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V for Vendetta (2006 film)

The 2006 film based on the graphic novel by Alan Moore and David Lloyd.

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Vice vs. Virtue

  • Aug 11, 2006
  • by
Pros: Hugo Weaving and everything V

Cons: Plot is pretty intricate; attention and possibly two viewings is needed

The Bottom Line: "People should not be afraid of their governments. Governments should be afraid of their people." Damn straight.

Plot Details: This opinion reveals minor details about the movie's plot.

I wanted to see this movie when it came out in theaters, really bad. But I never go around to it. So, the day after it was out on DVD, I made a point to stop off and snatch it up, forgetting any reviews I’d previously read.

Well my vivacious, and perhaps voracious, viewers, a very venerable welcome to the vision of one venturesome vigilante verily named V (whose vernacular is vastly more varied than my own). For those of you wondering about his flowery language use, as others have fussed about, don’t worry. He’s not Shakespearian throughout the whole movie, and in fact, I can only recall two times (one semi-long, the other a few parting sentences) where he spoke with broad eloquence. But in the semi-long one, notice how almost all his words began with the letter V…

V trounces around in a Guy Fawkes mask (you know, the guy who tried to blow up Parliament so many years ago?), dressed head to toe in black, making plans on how to overthrow the iron-fisted government that now exists in London. He stumbles upon Evey, who is cornered by three very unaccommodating men. After taking them out, he invites her to a concert he is conducting, leading her in turn to a rooftop where she gets the full view of an exploding building as the "1812 Overture" plays over the citywide speaker system. V is having a grand time. Evey is weirded out.

But this won’t be the first time they cross paths. V’s endeavors to unite the people of the country, while killing off those who did horrible things to him in the past and slipping past the police at every turn, open up a whole world Evey never knew existed (or at least tried to forget about) and must learn to get past her fears in order to truly live. Will the fifth of November always be remembered and because of V’s plot, the deeds and the day never be forgot?

I enjoyed this movie thoroughly, and if for nothing else, than for V himself. Hugo Weaving (Agent Smith from The Matrix anyone?) does a wonderful job, slipping out all those lines with perfect poise and all his little hand motions. I don’t think they could have done a better job casting the part. If you liked Weaving before, you’ll love him here – that is, if you remember it’s him under that mask. I kept thinking in terms of V until a thought popped in of, “I so love Hugo Weaving right now,” and then left just as quickly. And I loved the outfit, even if the hair did seem silly at times, mostly because nobody wears it like that anymore, but the almost clown-like mask is very effective; the smile may be there, but depending upon what V is doing, it can become very sinister looking very fast. (i.e. I’m smiling because I’m about to kill you)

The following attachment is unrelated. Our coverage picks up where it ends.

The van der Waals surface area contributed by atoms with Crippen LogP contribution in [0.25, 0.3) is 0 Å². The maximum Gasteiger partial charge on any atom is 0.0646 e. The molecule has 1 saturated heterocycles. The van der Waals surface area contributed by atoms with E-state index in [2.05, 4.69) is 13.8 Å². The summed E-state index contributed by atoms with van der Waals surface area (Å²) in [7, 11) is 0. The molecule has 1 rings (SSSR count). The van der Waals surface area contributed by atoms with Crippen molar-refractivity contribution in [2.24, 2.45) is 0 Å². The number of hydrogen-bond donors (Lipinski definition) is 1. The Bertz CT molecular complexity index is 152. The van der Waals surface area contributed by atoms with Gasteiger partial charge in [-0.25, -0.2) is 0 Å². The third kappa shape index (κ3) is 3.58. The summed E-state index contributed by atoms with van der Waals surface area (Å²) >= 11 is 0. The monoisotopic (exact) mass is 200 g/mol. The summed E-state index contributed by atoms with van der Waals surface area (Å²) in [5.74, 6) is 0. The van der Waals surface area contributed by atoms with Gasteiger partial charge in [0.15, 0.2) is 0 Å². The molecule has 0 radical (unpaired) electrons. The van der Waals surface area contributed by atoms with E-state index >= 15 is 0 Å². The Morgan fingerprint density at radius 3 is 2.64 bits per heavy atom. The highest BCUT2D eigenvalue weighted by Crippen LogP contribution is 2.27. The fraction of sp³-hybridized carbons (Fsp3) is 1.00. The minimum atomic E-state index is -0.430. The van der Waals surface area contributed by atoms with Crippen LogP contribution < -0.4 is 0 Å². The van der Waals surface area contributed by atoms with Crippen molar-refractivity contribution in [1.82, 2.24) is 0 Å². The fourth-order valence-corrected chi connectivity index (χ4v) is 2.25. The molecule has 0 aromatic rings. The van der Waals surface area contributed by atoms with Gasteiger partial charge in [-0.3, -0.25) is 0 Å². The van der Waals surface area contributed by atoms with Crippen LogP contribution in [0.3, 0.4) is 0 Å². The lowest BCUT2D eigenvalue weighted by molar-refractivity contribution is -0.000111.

Then we have Evey, played by Natalie Portman. I had to look up to see just where she was born, because at the beginning of the movie (and a few random parts throughout) her English accent seemed off. Well done, but at times it had a tweak of something southern in it and that threw me off a little. Still, she makes up for it in actually shaving her head for the part (when it arrives – ballsy girl, but it does give her the excuse to be different on the red carpet) and her acting is on par all the time, so I’ve no real complaints. The remainder of the cast, as far as I know, is all English – huzzah! I can only take fake accents so much, no matter how good they are. I like authenticity.

A star got knocked down because of the story. No, no, it’s a good story – it just seemed a little convoluted at times. Even now I’m still not entirely sure about all the details, such as what exactly they were doing to the people in the compound V was originally in, as well as a few other things. The original comic if rather large, so I hear, so it seems as though they had a lot to put into however much time they decided on, and still get everything across. If you’re watching this and someone starts gabbing to you and you miss about 5 minutes, then you’ve probably missed something you’d want to know. Yes, chock full.

It may be just me, but the sound seemed quiet too. It was hard to hear people talking; V I can understand the muffled voice with the mask, it only makes sense, but others just seemed to speak quietly. I kept having to crank the sound up so I wouldn’t miss something important (see above paragraph). Had this problem on my computer and the TV, and it was annoying both times.

All in all, a good movie, and even if the whole idea doesn’t interest you, you have to see it anyway, just to get a look at (and listen to) V himself. And then there’s that bit with V in that flowery apron making breakfast…


P.S. No, I do not believe this glorifies a terrorist, as some claim this movie does and is about. Trust me, if the U.S. were like this, you’d be out in the V costume too (see end of movie)

P.P.S. It had to be weird for Hugo Weaving to have so many V’s around him – first copies in The Matrix Revolutions and now this…


Viewing Format: DVD